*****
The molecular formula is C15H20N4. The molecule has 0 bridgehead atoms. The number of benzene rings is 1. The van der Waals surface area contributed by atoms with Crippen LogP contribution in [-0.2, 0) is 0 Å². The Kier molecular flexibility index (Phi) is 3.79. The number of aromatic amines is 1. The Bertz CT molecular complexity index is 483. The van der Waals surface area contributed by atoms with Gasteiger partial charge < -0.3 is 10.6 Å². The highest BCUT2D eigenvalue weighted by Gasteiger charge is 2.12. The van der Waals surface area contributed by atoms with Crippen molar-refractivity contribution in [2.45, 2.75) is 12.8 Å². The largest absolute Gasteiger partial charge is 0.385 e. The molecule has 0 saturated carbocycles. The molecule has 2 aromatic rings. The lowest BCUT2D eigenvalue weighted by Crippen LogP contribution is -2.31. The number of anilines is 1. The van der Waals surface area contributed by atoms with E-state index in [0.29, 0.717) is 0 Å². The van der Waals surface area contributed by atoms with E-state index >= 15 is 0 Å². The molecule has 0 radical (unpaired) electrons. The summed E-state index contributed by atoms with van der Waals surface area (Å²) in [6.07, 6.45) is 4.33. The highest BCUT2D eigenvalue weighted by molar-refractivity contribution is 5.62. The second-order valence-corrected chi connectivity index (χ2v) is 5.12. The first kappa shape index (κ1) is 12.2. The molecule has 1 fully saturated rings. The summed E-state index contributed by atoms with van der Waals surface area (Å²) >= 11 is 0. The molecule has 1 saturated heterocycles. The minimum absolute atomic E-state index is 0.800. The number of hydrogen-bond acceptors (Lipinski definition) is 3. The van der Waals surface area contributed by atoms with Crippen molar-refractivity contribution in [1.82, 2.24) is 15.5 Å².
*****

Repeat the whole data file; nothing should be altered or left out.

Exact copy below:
The molecular formula is C15H20N4. The molecule has 0 bridgehead atoms. The number of benzene rings is 1. The van der Waals surface area contributed by atoms with Crippen LogP contribution in [-0.2, 0) is 0 Å². The Kier molecular flexibility index (Phi) is 3.79. The number of aromatic amines is 1. The Bertz CT molecular complexity index is 483. The van der Waals surface area contributed by atoms with Gasteiger partial charge < -0.3 is 10.6 Å². The highest BCUT2D eigenvalue weighted by Gasteiger charge is 2.12. The van der Waals surface area contributed by atoms with Crippen molar-refractivity contribution in [2.45, 2.75) is 12.8 Å². The largest absolute Gasteiger partial charge is 0.385 e. The molecule has 0 saturated carbocycles. The molecule has 2 aromatic rings. The lowest BCUT2D eigenvalue weighted by Crippen LogP contribution is -2.31. The number of anilines is 1. The van der Waals surface area contributed by atoms with E-state index in [0.29, 0.717) is 0 Å². The van der Waals surface area contributed by atoms with E-state index >= 15 is 0 Å². The molecule has 0 radical (unpaired) electrons. The summed E-state index contributed by atoms with van der Waals surface area (Å²) in [6.07, 6.45) is 4.33. The highest BCUT2D eigenvalue weighted by molar-refractivity contribution is 5.62. The second-order valence-corrected chi connectivity index (χ2v) is 5.12. The first kappa shape index (κ1) is 12.2. The molecule has 1 fully saturated rings. The summed E-state index contributed by atoms with van der Waals surface area (Å²) >= 11 is 0. The molecule has 1 saturated heterocycles. The minimum absolute atomic E-state index is 0.800. The number of hydrogen-bond acceptors (Lipinski definition) is 3. The van der Waals surface area contributed by atoms with Crippen molar-refractivity contribution in [1.82, 2.24) is 15.5 Å².